5. Get the word out. Post information for local suicide prevention services in the church bulletin and on the church website.

6. Provide continued support. People dealing with suicidal thoughts are in a long running battle. Even after receiving professional help they still need support. Be available to offer it.

7. Listen and Pay Attention. Remember Black people are more likely to talk to friends and relatives concerning suicidal thoughts. Don’t brush them over to the side. Pay close attetion to sudden and consistent changes in behavior. Children will often act out in some way in opposed to verbally expressing themselves. It is always wise, when children act out, to find out why.

8. Pray. Through pray we gain guidance and strength to minister to people. Prayer is always appropriate. If someone makes you aware of suicidal thoughts, it is okay to offer prayer. Then, after you say “Amen,” help them seek out professional help.

9. Never, ever, ever, ever tell someone to “Get over it.” That is just cruel. If you are not sure what do when someones expresses that they are in need, refer them to someone who can help such as the pastor or some other member of the ministerial staff.

Preparation must happen now. Church ministries can us digital platforms to share information and develop a strategic plan of action. The Church is a wonderful resource for hurting people. With a little re-thinking, education and continuous training, the Church is unmatched in its ability to make a positive impact.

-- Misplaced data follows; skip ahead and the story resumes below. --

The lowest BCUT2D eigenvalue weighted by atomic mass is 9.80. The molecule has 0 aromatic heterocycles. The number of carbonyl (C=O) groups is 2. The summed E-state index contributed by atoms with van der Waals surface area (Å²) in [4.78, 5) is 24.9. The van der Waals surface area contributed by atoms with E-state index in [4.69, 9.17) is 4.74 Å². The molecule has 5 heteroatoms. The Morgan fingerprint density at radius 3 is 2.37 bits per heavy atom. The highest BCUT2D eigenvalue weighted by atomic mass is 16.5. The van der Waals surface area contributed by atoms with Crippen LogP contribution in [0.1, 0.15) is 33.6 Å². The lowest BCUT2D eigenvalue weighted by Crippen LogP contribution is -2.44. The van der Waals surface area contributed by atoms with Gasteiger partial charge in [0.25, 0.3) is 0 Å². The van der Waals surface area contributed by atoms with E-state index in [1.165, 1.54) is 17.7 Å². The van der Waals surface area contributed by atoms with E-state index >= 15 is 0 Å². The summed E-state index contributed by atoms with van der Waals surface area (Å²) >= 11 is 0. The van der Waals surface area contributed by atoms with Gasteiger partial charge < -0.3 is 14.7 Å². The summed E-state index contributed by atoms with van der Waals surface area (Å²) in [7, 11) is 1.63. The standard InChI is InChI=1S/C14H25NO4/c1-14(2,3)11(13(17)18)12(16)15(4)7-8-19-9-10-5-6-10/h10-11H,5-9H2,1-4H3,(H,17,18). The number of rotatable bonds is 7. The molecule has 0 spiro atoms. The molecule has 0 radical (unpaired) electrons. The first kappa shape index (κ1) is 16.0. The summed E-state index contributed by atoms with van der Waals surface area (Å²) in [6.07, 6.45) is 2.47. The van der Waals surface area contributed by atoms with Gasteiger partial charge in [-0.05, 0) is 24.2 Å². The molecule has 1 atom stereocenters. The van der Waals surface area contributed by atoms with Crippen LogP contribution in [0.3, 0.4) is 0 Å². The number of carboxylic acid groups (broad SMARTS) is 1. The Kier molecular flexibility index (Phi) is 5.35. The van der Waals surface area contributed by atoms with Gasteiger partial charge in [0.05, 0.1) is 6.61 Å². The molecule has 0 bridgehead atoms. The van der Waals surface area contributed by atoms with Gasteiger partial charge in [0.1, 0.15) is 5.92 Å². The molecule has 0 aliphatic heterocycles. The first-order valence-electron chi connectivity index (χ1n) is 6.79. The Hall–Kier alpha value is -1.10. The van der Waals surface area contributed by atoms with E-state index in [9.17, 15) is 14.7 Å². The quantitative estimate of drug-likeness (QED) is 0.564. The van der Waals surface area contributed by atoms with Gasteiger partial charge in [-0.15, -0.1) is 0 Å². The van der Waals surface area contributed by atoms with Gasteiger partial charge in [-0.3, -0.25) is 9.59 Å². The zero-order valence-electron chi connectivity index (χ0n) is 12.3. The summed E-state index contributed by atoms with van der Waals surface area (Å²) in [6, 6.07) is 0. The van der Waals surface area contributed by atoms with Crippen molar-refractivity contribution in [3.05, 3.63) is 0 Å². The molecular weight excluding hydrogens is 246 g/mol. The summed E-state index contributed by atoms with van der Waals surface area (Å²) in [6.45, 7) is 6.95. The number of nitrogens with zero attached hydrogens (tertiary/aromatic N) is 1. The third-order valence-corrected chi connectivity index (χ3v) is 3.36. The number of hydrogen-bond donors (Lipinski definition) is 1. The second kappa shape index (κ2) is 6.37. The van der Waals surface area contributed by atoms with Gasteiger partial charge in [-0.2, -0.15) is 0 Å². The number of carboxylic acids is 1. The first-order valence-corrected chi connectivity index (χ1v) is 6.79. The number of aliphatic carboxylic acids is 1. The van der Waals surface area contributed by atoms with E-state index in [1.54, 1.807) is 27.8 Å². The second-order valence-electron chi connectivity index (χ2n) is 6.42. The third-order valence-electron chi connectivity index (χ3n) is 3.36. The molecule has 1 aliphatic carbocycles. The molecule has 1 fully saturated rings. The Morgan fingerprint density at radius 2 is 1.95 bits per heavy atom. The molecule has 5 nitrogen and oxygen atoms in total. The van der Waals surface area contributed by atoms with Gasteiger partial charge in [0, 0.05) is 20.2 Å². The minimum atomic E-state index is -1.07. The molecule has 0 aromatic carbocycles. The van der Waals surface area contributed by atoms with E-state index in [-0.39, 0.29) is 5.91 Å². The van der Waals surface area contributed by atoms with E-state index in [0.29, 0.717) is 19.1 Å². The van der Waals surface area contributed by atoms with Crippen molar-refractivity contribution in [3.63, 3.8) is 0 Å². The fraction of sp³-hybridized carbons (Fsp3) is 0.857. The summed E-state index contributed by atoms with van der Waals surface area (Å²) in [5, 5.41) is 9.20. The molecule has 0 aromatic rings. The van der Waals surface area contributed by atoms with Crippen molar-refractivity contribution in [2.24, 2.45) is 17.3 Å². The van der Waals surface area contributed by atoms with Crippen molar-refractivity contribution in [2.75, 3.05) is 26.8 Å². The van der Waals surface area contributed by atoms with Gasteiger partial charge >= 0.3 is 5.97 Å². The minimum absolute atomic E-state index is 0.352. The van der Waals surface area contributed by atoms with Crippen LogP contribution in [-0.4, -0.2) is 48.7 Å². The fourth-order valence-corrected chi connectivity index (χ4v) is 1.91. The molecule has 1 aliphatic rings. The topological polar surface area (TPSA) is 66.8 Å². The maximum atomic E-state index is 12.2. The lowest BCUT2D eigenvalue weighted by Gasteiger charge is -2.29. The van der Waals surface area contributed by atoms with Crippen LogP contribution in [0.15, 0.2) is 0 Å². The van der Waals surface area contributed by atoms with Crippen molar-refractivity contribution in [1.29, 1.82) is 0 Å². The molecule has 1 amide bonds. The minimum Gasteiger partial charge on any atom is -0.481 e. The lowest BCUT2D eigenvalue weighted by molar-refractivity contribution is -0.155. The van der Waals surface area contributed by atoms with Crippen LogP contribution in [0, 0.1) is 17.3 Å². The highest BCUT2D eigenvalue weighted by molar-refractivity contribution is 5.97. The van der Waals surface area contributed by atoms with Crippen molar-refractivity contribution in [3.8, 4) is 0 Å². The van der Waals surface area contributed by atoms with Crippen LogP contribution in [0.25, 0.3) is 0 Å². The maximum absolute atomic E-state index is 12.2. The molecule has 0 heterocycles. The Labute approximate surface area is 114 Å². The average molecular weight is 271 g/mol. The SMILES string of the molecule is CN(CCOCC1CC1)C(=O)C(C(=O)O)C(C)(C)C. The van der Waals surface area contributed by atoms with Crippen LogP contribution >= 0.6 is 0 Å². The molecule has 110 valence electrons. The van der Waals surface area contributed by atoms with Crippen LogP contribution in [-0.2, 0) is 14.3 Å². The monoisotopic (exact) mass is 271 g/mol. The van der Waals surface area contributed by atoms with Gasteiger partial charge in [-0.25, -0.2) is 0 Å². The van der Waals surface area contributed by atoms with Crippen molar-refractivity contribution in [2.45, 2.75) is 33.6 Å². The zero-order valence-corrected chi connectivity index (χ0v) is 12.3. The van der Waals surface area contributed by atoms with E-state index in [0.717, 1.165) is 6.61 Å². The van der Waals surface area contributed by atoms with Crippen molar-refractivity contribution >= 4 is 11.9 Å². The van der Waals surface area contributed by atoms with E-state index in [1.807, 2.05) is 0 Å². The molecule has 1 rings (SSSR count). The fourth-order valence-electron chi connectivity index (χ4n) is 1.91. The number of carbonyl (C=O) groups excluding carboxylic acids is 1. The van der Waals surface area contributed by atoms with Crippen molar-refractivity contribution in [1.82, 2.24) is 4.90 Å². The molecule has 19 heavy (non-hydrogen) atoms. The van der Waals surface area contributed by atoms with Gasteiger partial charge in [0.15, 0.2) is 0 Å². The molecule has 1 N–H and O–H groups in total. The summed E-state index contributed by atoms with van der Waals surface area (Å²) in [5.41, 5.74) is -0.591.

National Suicide Prevention Lifeline tel:1-800-273-8255

The Crisis Text Line 741741


LIFE – Living Inspired Free Enthusiastic

Life is beautiful. Life is challenging. Life is simple. Life is complicated. Things are a part of life, but life is not about things.  Life is filled with emotions, but emotions are not the sum of life.  In life we have desires and plans but our desires and plans are not what make life livable.  Life can be filled with horrendous pain. But pain and sorrow do not define life. Life is complex and intricate.  It is not always easy to understand and not always easy to endure.  Yet, life is livable if it is an exercise that is inspired, free, and enthusiastic.

Publishing this blog is a LIFE exercise for me. I am learning new skills and putting myself out there for the entire world to see. I am fulfilling my purpose to live with understanding and maximize our ability to do the same. As I connect with other bloggers, I am growing in my understanding of the value of Black women to this country called the United States of America and the world. I am growing in my understanding that Black women need each other, depend on each other, are motivated by each other and inspired by each other. Everyday we engage each other, support and push each other to Live Inspired Free Enthusiastic. Let following this blog be a LIFE exercise for you. Leave your comments and suggestions so that we can all grow in our understanding of LIFE. Let’s come together and be inspired to live free with an enthusiasm that makes others want to live free and enthusiastic. Let your ideas come to LIFE! Let your actions reflect LIFE! Let your voice speak words of LIFE!  Live LIFE!